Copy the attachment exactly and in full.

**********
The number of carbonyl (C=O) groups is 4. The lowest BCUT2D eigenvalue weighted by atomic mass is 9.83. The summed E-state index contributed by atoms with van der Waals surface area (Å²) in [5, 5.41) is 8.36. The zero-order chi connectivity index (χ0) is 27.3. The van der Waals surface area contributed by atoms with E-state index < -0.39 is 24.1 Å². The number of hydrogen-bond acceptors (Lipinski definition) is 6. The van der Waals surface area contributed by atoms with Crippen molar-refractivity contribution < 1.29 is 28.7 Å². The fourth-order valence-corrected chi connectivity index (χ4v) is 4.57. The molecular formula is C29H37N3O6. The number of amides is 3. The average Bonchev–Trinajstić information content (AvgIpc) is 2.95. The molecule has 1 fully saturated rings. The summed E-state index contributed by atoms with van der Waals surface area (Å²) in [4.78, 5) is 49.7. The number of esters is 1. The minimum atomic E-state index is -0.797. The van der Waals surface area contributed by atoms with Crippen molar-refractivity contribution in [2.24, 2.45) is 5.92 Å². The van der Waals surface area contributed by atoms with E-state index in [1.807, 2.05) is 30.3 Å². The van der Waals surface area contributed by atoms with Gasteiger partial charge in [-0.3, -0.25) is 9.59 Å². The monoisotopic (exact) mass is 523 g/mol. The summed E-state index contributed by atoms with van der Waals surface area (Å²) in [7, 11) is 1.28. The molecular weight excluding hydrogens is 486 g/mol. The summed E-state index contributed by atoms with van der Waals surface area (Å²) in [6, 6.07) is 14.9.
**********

The number of carbonyl (C=O) groups is 4. The lowest BCUT2D eigenvalue weighted by atomic mass is 9.83. The summed E-state index contributed by atoms with van der Waals surface area (Å²) in [5, 5.41) is 8.36. The zero-order chi connectivity index (χ0) is 27.3. The van der Waals surface area contributed by atoms with E-state index < -0.39 is 24.1 Å². The number of hydrogen-bond acceptors (Lipinski definition) is 6. The van der Waals surface area contributed by atoms with Crippen molar-refractivity contribution < 1.29 is 28.7 Å². The fourth-order valence-corrected chi connectivity index (χ4v) is 4.57. The molecular formula is C29H37N3O6. The number of amides is 3. The average Bonchev–Trinajstić information content (AvgIpc) is 2.95. The molecule has 1 fully saturated rings. The summed E-state index contributed by atoms with van der Waals surface area (Å²) in [4.78, 5) is 49.7. The number of esters is 1. The minimum atomic E-state index is -0.797. The van der Waals surface area contributed by atoms with Crippen molar-refractivity contribution in [2.24, 2.45) is 5.92 Å². The van der Waals surface area contributed by atoms with E-state index in [1.807, 2.05) is 30.3 Å². The van der Waals surface area contributed by atoms with Gasteiger partial charge in [-0.3, -0.25) is 9.59 Å². The monoisotopic (exact) mass is 523 g/mol. The summed E-state index contributed by atoms with van der Waals surface area (Å²) in [7, 11) is 1.28. The molecular weight excluding hydrogens is 486 g/mol. The summed E-state index contributed by atoms with van der Waals surface area (Å²) in [6, 6.07) is 14.9.